Stark omission in air pollution measures
Undersecretary for the Environment Christine Loh Kung-wai's reassuring letter last week outlining some of the government's plans for air pollution control were lacking one important point: changes to building rules. This simple expedient is a very important low-cost way to reduce emissions from power stations by reducing the demand for electricity.
Space cooling (and heating) consumes the majority of Hong Kong's electricity. By simply mandating that all new domestic premises meet minimum insulation standards, the minimal extra construction costs will quickly be recouped by lower energy bills.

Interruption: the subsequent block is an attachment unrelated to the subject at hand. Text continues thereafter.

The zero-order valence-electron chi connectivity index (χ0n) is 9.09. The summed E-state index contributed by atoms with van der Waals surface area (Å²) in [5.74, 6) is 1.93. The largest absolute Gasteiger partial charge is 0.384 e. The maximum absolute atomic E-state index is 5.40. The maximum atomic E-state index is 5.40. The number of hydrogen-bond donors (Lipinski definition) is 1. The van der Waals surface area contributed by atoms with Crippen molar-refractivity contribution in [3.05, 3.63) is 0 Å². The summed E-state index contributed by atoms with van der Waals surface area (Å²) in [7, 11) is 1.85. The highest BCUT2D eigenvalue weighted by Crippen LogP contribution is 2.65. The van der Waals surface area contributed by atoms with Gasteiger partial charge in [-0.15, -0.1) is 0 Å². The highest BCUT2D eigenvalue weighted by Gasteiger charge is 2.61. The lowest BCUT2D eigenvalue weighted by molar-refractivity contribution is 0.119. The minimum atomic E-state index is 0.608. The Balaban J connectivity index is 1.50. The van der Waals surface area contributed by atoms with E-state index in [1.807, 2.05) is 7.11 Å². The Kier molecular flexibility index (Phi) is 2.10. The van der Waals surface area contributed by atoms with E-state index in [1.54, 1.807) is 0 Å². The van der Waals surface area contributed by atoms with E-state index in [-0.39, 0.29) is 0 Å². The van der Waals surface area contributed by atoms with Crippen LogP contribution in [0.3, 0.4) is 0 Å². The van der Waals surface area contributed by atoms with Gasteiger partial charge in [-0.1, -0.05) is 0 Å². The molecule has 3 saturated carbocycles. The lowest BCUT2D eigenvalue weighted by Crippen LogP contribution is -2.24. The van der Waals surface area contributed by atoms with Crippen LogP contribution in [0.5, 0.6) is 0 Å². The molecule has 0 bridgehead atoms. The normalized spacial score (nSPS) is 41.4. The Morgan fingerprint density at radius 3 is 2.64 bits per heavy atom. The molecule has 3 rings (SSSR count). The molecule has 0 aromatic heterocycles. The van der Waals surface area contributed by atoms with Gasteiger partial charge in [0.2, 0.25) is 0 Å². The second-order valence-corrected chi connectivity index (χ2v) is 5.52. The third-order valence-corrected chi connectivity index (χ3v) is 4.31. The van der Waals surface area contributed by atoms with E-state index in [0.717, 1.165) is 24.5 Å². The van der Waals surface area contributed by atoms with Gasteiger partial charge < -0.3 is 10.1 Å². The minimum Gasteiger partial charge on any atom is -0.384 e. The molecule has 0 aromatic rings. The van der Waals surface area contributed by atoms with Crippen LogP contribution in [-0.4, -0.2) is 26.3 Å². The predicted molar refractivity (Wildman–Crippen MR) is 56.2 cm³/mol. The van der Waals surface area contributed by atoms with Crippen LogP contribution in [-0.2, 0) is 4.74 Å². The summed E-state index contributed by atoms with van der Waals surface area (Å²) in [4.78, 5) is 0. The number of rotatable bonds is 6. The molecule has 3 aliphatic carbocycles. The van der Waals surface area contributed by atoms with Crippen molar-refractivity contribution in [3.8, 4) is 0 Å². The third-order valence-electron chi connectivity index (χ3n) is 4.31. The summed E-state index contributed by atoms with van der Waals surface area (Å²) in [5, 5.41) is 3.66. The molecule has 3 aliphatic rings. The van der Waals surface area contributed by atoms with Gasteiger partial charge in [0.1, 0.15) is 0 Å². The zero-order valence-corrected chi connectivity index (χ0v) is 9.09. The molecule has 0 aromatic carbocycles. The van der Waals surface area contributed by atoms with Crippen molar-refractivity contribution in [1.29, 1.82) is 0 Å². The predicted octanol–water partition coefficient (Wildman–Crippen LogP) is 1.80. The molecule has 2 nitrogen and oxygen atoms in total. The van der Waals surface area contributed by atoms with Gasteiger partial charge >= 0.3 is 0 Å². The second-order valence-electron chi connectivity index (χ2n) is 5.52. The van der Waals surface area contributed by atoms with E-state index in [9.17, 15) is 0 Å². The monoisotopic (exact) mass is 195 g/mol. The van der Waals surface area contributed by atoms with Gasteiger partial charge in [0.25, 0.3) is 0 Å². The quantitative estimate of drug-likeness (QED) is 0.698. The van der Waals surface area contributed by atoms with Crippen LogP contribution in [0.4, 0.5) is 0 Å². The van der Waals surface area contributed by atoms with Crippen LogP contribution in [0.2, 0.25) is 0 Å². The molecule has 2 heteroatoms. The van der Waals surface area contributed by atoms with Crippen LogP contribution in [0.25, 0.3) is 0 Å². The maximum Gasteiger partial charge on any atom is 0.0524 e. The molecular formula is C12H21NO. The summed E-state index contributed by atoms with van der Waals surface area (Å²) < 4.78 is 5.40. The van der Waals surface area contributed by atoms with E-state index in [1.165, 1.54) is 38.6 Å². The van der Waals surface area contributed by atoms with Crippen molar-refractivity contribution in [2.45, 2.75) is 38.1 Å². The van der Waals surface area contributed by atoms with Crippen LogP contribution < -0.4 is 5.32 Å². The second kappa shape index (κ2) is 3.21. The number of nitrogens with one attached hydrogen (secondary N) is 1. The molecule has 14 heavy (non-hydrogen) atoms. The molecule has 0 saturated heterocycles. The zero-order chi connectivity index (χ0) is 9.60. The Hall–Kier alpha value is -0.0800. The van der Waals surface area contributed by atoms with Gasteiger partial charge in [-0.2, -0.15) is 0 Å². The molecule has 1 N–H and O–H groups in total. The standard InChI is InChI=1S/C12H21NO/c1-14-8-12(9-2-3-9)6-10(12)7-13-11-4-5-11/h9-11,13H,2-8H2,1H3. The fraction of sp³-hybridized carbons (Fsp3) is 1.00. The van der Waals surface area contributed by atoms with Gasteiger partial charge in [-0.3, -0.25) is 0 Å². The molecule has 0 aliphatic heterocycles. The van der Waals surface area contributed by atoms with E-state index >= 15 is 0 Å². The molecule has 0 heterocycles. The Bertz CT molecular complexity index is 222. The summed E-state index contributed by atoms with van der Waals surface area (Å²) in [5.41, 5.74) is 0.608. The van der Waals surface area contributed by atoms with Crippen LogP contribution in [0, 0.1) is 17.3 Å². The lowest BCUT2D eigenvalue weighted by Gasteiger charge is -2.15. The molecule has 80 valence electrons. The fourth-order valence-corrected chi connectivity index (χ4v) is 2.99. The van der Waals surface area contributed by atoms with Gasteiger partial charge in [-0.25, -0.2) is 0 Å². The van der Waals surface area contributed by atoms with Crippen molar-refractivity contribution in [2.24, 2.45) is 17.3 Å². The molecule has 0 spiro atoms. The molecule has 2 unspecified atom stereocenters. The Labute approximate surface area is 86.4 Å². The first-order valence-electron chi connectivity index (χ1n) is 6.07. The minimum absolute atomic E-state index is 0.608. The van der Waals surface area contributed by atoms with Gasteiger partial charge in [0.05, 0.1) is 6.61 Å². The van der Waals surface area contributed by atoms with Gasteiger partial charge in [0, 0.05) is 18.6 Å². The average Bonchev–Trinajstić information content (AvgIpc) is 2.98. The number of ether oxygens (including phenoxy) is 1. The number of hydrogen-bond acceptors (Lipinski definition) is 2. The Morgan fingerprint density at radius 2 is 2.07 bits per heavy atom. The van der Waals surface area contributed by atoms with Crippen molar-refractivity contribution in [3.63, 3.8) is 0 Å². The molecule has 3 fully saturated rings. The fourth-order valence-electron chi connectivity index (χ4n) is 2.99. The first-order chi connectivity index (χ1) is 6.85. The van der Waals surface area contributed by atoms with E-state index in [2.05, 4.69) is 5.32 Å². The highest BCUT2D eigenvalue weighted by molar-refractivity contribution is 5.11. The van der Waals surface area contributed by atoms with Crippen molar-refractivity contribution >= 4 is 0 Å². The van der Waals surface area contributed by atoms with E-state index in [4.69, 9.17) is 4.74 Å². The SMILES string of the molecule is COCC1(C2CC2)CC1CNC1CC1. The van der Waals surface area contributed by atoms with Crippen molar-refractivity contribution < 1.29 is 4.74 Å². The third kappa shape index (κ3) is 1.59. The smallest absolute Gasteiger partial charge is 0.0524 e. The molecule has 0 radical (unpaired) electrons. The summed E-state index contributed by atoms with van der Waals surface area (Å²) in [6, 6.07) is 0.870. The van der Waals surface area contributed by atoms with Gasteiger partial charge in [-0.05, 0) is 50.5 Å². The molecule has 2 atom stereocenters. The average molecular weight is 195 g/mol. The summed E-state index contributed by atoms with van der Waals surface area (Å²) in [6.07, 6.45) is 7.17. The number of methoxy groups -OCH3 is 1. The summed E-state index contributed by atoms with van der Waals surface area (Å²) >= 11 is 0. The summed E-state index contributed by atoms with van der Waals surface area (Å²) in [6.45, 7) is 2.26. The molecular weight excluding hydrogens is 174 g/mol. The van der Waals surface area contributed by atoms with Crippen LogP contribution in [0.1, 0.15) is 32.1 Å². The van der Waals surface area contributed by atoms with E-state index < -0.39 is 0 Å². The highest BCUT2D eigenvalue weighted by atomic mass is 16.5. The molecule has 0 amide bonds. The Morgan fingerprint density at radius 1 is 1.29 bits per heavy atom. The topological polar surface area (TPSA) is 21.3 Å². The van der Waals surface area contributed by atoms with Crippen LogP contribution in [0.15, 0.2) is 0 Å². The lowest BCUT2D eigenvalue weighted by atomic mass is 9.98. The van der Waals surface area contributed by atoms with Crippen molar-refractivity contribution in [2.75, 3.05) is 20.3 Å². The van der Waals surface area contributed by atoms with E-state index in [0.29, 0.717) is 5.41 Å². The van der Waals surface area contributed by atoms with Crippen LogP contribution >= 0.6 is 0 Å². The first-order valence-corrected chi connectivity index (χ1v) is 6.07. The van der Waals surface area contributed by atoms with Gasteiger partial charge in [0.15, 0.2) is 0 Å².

Of course, as long as the government continues to pay people's electricity bills, there is no market force, so beloved of Hong Kong, to incentivise energy conservation.
Another area for mandatory change is the prohibition of open-fronted shops and buildings which allow cold air to escape. Why these almost cost-free changes have not yet been made and were not mentioned in Loh's letter remains a mystery. Perhaps we should be told.
Dr Richard Fielding, School of Public Health, University of Hong Kong
Educated choice based on facts
After a long, heated debate, the spotlight on the implementation of national education seems to have faded. But was the right decision made?